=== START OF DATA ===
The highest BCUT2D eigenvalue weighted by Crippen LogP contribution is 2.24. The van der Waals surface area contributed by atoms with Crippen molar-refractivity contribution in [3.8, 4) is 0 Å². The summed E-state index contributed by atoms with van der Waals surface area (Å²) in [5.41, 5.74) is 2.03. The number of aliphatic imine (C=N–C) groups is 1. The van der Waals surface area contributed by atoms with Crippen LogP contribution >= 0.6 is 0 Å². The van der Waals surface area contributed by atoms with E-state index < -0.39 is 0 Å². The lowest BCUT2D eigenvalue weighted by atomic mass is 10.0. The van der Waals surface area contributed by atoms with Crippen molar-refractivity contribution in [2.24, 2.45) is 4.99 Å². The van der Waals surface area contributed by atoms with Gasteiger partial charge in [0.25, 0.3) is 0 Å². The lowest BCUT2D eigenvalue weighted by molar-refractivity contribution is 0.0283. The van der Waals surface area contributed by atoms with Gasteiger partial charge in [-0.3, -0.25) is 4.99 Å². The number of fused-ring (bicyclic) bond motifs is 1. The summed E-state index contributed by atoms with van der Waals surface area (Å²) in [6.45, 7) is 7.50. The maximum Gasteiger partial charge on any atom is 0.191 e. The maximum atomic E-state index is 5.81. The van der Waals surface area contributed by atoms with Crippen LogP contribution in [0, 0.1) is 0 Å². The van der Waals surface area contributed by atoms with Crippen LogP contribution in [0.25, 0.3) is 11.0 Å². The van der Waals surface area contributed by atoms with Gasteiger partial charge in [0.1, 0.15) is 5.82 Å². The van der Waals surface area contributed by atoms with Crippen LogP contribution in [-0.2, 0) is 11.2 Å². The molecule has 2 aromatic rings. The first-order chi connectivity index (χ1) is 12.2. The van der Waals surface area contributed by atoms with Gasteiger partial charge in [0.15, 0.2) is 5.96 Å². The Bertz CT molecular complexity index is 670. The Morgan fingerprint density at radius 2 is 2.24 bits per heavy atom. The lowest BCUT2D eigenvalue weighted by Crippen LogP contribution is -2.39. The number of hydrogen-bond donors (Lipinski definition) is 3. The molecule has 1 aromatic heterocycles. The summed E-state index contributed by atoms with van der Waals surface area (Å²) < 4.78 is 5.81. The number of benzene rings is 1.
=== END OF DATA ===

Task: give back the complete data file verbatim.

The highest BCUT2D eigenvalue weighted by Crippen LogP contribution is 2.24. The van der Waals surface area contributed by atoms with Crippen molar-refractivity contribution in [3.8, 4) is 0 Å². The summed E-state index contributed by atoms with van der Waals surface area (Å²) in [5.41, 5.74) is 2.03. The number of aliphatic imine (C=N–C) groups is 1. The van der Waals surface area contributed by atoms with Crippen LogP contribution >= 0.6 is 0 Å². The van der Waals surface area contributed by atoms with E-state index < -0.39 is 0 Å². The lowest BCUT2D eigenvalue weighted by atomic mass is 10.0. The van der Waals surface area contributed by atoms with Crippen molar-refractivity contribution in [2.24, 2.45) is 4.99 Å². The van der Waals surface area contributed by atoms with Gasteiger partial charge in [0.25, 0.3) is 0 Å². The lowest BCUT2D eigenvalue weighted by molar-refractivity contribution is 0.0283. The van der Waals surface area contributed by atoms with Gasteiger partial charge in [-0.3, -0.25) is 4.99 Å². The number of fused-ring (bicyclic) bond motifs is 1. The summed E-state index contributed by atoms with van der Waals surface area (Å²) in [6.45, 7) is 7.50. The maximum Gasteiger partial charge on any atom is 0.191 e. The maximum atomic E-state index is 5.81. The van der Waals surface area contributed by atoms with Crippen LogP contribution in [0, 0.1) is 0 Å². The van der Waals surface area contributed by atoms with Crippen LogP contribution in [0.25, 0.3) is 11.0 Å². The van der Waals surface area contributed by atoms with Gasteiger partial charge in [0.1, 0.15) is 5.82 Å². The van der Waals surface area contributed by atoms with Crippen LogP contribution in [-0.2, 0) is 11.2 Å². The molecule has 2 aromatic rings. The first-order chi connectivity index (χ1) is 12.2. The van der Waals surface area contributed by atoms with Gasteiger partial charge in [0.15, 0.2) is 5.96 Å². The Bertz CT molecular complexity index is 670. The Morgan fingerprint density at radius 2 is 2.24 bits per heavy atom. The lowest BCUT2D eigenvalue weighted by Crippen LogP contribution is -2.39. The number of hydrogen-bond donors (Lipinski definition) is 3. The molecule has 1 aromatic heterocycles. The summed E-state index contributed by atoms with van der Waals surface area (Å²) < 4.78 is 5.81. The number of benzene rings is 1.